On my first full day in Moscow, I focused on the Red Square since it was near my hotel, and it had a lot of the sites that were on my list to see. It was a cold day and not a lot of people were around so it was a nice day to walk around.
The first place I went was the Kremlin. The Kremlin is basically the home of the President of the Russian Federation and also houses five palaces and four cathedrals within its walls. I basically decided to walk around it without paying for a ticket to go inside. I had some friends visit it the day before, and they weren’t that impressed since it was basically some smallish cathedrals that you got to see. I knew was going in St. Basil’s Cathedral and was going to visit Cathedral of Christ the Saviour later that week, I opted to skip buying a ticket to go inside the Kremlin.
I do wish now that I had gone into the Kremlin to see some of the items like the the Tsar bell, and the Cathedral of the Dormition looked interesting – it is definitely added to my list the next time I visit.
Another part of the Kremlin that I decided not see is Lenin’s Tomb. It is free, but there was a long line (seemed like all of the visitors to the Red Square were in line to see Lenin), and since you actually see a preserved Lenin laying in a bed, it was not high on my list.
The outside wall and the building of the Kremlin were very colorful on this gray day. The red of the wall and the yellow of the building really made it interesting contrast and pretty against the dull gray sky.
In the upper garden there is the Tomb of the Unknown Soldier. This contains a soldier’s body that was killed in World War II. They have two soldiers standing guard and there is a ceremonial changing of the guard on the hour every hour. People will gather each hour to watch the new guards walk in the famous Russian walk and watch the old ones walk out. It is quite a site to see.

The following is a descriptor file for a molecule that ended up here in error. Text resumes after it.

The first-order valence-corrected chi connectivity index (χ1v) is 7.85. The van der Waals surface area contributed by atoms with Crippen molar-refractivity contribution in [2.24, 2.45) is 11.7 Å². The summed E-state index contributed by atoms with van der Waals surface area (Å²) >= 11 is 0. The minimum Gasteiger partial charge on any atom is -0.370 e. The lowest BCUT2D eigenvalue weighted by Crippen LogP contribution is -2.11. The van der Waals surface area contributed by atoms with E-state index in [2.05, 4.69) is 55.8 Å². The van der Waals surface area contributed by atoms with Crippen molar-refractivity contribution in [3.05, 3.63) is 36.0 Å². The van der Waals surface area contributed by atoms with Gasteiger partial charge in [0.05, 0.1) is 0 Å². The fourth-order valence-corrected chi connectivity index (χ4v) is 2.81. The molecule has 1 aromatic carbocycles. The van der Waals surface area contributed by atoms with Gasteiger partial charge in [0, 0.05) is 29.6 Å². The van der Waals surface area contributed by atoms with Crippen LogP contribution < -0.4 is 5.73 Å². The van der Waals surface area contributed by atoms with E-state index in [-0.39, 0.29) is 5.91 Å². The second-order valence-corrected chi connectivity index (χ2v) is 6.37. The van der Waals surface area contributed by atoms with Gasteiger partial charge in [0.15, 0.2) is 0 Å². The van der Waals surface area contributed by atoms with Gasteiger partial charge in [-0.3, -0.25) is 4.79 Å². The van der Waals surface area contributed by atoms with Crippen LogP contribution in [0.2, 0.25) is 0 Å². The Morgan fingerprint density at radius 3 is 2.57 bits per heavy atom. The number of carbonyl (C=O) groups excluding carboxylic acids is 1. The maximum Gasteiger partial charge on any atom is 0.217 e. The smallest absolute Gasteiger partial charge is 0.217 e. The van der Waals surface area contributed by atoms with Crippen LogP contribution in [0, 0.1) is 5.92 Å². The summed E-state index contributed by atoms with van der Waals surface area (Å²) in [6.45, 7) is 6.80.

I kept missing the changing of the guard during the day and when I finally got there is time to see it, the whole section was closed and a lot of police dressed in riot gear were circling the area. I decided to watch it from afar and it was a very cool thing to see.
Another tradition is for newlyweds to bring flowers on the day of the wedding and take photos. In the summer months there will be many flowers on the ground around the tomb from newlyweds.
As you continue from the upper garden towards the middle garden, you can see this little grotto. This is called the “Ruins” Grotto. This grotto contain marble columns and parts of actual Moscow homes and buildings that were destroyed during the Napoleonic occupation. So while they are made to look like ruins that were once there, the grotto was manufactured (however, with real ruins). It was closed off when we were visiting, but when opened, you can go further inside and is another popular photo spot. I definitely would have liked to be able to go inside.
Another part of the upper garden is the Obliesk. It was erected in 1915 to celebrate the 300th anniversary of the Romanov family. It listed all of the Romanov Tsars on the monument when it was put into place. Later when Lenin was in power, he added more names of philosophers and leaders that were in Lenin’s favor. This was a nice memorial, but not as impressive as some of the other huge statues nearby.